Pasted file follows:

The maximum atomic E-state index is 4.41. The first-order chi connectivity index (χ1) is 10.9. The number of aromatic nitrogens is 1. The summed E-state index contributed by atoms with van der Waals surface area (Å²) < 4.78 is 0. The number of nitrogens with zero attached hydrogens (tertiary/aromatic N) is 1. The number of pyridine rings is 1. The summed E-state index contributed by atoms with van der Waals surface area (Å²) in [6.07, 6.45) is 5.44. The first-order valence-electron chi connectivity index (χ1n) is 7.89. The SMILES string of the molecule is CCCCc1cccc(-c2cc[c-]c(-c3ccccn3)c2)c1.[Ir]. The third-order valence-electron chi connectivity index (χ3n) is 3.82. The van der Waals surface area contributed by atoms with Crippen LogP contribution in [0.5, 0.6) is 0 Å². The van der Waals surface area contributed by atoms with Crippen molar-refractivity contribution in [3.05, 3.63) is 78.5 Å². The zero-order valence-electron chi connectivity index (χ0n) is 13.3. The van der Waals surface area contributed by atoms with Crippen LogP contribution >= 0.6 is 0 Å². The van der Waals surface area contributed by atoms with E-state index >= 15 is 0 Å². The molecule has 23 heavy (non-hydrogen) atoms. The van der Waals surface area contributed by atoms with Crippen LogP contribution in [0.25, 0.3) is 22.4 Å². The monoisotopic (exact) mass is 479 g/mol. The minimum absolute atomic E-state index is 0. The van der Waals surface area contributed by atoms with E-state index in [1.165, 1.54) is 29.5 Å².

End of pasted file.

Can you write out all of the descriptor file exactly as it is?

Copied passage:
The maximum atomic E-state index is 4.41. The first-order chi connectivity index (χ1) is 10.9. The number of aromatic nitrogens is 1. The summed E-state index contributed by atoms with van der Waals surface area (Å²) < 4.78 is 0. The number of nitrogens with zero attached hydrogens (tertiary/aromatic N) is 1. The number of pyridine rings is 1. The summed E-state index contributed by atoms with van der Waals surface area (Å²) in [6.07, 6.45) is 5.44. The first-order valence-electron chi connectivity index (χ1n) is 7.89. The SMILES string of the molecule is CCCCc1cccc(-c2cc[c-]c(-c3ccccn3)c2)c1.[Ir]. The third-order valence-electron chi connectivity index (χ3n) is 3.82. The van der Waals surface area contributed by atoms with Crippen LogP contribution in [0.5, 0.6) is 0 Å². The van der Waals surface area contributed by atoms with Crippen molar-refractivity contribution in [3.05, 3.63) is 78.5 Å². The zero-order valence-electron chi connectivity index (χ0n) is 13.3. The van der Waals surface area contributed by atoms with Crippen LogP contribution >= 0.6 is 0 Å². The van der Waals surface area contributed by atoms with E-state index >= 15 is 0 Å². The molecule has 23 heavy (non-hydrogen) atoms. The van der Waals surface area contributed by atoms with Crippen LogP contribution in [0.25, 0.3) is 22.4 Å². The monoisotopic (exact) mass is 479 g/mol. The minimum absolute atomic E-state index is 0. The van der Waals surface area contributed by atoms with E-state index in [1.165, 1.54) is 29.5 Å².